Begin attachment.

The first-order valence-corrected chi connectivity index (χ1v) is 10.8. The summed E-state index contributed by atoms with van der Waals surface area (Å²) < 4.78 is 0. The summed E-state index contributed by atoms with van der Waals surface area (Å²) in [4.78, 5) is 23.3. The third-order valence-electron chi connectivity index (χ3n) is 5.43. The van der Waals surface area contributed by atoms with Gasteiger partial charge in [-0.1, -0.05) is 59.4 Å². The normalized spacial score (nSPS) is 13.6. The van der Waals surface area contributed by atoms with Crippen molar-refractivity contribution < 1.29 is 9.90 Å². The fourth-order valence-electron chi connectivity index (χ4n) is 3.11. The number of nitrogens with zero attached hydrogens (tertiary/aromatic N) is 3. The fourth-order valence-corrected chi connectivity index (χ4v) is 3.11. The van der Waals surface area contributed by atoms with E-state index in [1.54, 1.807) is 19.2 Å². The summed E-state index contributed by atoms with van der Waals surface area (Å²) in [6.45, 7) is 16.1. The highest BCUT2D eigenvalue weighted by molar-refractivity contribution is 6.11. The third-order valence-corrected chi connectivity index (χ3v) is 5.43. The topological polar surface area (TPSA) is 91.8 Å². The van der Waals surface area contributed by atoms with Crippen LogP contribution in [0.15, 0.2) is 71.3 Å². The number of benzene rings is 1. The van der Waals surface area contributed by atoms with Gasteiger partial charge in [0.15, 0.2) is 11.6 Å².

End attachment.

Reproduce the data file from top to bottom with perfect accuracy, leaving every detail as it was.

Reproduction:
The first-order valence-corrected chi connectivity index (χ1v) is 10.8. The summed E-state index contributed by atoms with van der Waals surface area (Å²) < 4.78 is 0. The summed E-state index contributed by atoms with van der Waals surface area (Å²) in [4.78, 5) is 23.3. The third-order valence-electron chi connectivity index (χ3n) is 5.43. The van der Waals surface area contributed by atoms with Gasteiger partial charge in [-0.1, -0.05) is 59.4 Å². The normalized spacial score (nSPS) is 13.6. The van der Waals surface area contributed by atoms with Crippen molar-refractivity contribution < 1.29 is 9.90 Å². The fourth-order valence-electron chi connectivity index (χ4n) is 3.11. The number of nitrogens with zero attached hydrogens (tertiary/aromatic N) is 3. The fourth-order valence-corrected chi connectivity index (χ4v) is 3.11. The van der Waals surface area contributed by atoms with E-state index in [1.54, 1.807) is 19.2 Å². The summed E-state index contributed by atoms with van der Waals surface area (Å²) in [6.45, 7) is 16.1. The highest BCUT2D eigenvalue weighted by molar-refractivity contribution is 6.11. The third-order valence-corrected chi connectivity index (χ3v) is 5.43. The topological polar surface area (TPSA) is 91.8 Å². The van der Waals surface area contributed by atoms with Crippen LogP contribution in [0.15, 0.2) is 71.3 Å². The number of benzene rings is 1. The van der Waals surface area contributed by atoms with Gasteiger partial charge in [0.15, 0.2) is 11.6 Å².